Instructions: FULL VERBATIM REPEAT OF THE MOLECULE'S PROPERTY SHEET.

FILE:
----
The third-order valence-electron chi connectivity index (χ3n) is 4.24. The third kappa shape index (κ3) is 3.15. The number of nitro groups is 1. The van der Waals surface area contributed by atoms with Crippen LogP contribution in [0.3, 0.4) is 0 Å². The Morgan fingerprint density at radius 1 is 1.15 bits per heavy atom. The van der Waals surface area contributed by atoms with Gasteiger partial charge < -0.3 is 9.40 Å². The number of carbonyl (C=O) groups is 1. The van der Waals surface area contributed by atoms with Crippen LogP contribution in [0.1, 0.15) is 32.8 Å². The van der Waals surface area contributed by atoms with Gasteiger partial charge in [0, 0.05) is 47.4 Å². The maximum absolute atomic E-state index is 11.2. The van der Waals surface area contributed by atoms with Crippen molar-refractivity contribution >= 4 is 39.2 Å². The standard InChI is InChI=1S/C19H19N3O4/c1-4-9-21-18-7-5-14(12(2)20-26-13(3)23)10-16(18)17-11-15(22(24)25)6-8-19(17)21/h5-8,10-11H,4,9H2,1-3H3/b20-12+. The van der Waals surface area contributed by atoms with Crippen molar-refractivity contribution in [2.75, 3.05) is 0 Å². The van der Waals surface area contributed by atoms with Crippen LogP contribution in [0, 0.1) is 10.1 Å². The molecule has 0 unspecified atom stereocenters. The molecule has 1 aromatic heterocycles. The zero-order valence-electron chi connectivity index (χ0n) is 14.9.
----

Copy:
The third-order valence-electron chi connectivity index (χ3n) is 4.24. The third kappa shape index (κ3) is 3.15. The number of nitro groups is 1. The van der Waals surface area contributed by atoms with Crippen LogP contribution in [0.3, 0.4) is 0 Å². The Morgan fingerprint density at radius 1 is 1.15 bits per heavy atom. The van der Waals surface area contributed by atoms with Gasteiger partial charge < -0.3 is 9.40 Å². The number of carbonyl (C=O) groups is 1. The van der Waals surface area contributed by atoms with Crippen LogP contribution in [0.1, 0.15) is 32.8 Å². The van der Waals surface area contributed by atoms with Gasteiger partial charge in [0, 0.05) is 47.4 Å². The maximum absolute atomic E-state index is 11.2. The van der Waals surface area contributed by atoms with Crippen molar-refractivity contribution >= 4 is 39.2 Å². The standard InChI is InChI=1S/C19H19N3O4/c1-4-9-21-18-7-5-14(12(2)20-26-13(3)23)10-16(18)17-11-15(22(24)25)6-8-19(17)21/h5-8,10-11H,4,9H2,1-3H3/b20-12+. The van der Waals surface area contributed by atoms with Crippen molar-refractivity contribution in [2.75, 3.05) is 0 Å². The van der Waals surface area contributed by atoms with Crippen LogP contribution in [0, 0.1) is 10.1 Å². The molecule has 0 unspecified atom stereocenters. The molecule has 1 aromatic heterocycles. The zero-order valence-electron chi connectivity index (χ0n) is 14.9.